More developed sketches here…

RFID physical act 02

I suspect that this inverted tick will abstract really well, I like the thin line on the more developed version snapping the path of the card into 3D. It succeeds since it doesn’t worry too much about working as an instruction and concentrates more on a powerful cross-system icon to be consistently recognisable.


The original brief required students to develop icons for the verbs: purchase, identify, enter (but one way), download, phone and destroy.

Purchase and destroy are the two of these verbs with the most far-reaching and less immediate consequences. The aspiration for this work is to make the interaction feel like a purchase, not a touch that triggers a purchase. This gives the interaction room to grow into the more complex ones that will be needed in the future.

This first sketch, on purchase, from Alex shows your stack of coins depleting, something nice about the dark black arrow which repeats as a feature throughout Alex’s developments.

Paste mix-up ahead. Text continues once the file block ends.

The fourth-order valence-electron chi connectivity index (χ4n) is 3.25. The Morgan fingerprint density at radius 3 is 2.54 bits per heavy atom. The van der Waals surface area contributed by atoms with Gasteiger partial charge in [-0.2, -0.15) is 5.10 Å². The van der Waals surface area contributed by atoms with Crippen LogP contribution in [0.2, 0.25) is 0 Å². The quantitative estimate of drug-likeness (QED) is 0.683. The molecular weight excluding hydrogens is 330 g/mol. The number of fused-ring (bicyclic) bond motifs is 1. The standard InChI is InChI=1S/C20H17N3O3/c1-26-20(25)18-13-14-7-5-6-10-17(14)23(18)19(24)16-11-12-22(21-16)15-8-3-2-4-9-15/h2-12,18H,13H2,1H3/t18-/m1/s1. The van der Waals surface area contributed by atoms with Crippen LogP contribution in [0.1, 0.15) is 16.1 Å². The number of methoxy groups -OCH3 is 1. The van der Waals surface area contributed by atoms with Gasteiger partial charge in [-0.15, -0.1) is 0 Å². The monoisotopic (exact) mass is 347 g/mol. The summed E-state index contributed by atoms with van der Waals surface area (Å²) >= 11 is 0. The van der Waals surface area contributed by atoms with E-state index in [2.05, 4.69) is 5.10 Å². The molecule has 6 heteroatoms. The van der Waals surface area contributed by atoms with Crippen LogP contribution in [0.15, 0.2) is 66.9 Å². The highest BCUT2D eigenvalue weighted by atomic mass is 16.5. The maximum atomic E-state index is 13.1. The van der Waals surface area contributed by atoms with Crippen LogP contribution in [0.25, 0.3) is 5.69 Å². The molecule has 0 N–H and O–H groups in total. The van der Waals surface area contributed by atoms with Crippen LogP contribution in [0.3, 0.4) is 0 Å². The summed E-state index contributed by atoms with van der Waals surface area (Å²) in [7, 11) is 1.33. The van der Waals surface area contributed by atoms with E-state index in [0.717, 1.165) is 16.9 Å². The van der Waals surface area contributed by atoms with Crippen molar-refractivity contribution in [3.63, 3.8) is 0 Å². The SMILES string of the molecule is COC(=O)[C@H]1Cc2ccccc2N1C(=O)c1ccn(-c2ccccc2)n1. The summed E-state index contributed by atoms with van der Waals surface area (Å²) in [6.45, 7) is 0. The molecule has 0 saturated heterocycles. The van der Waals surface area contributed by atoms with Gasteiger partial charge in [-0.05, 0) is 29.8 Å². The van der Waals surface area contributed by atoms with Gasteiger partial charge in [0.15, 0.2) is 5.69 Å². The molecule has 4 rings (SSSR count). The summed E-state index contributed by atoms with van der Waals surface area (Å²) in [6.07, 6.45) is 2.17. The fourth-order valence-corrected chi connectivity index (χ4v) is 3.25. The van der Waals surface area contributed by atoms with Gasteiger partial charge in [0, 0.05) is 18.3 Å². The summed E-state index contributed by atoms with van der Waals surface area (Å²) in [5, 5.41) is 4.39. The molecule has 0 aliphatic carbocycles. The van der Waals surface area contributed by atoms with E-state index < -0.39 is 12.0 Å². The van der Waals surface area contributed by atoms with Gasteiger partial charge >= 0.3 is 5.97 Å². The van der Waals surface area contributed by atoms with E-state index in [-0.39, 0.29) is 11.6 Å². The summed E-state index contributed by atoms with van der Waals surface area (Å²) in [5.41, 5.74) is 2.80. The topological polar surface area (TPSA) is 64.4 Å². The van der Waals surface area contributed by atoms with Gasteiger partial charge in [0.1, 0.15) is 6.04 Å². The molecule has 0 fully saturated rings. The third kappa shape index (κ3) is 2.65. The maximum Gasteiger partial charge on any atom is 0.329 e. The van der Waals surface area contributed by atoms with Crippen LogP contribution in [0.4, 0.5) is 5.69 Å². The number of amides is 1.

RFID Purchase 01

Mark has also been tackling purchase, his sketches tap into the currency symbols, again with a view to represent depletion. Such a blunt representation is attractive, it shouts “this will erode your currency!”

RFID Purchase 03

Mark explores some more on purchase here:

RFID Purchase 02

Purchase is really important. I can’t think of a system other than Oyster that takes your money so ambiguously. Most purchasing systems require you to enter pin numbers, sign things, swipe cards etc, all really clear unambiguous acts. All you have to do is wave at an Oyster reader and it costs you £2… maybe: The same act will open the barrier for free if you have a travel card on there. Granted, passengers have already made a purchase to put the money on the card, but if Transport for London do want to extend their system for use as a digital wallet they will need to tackle this ambiguity.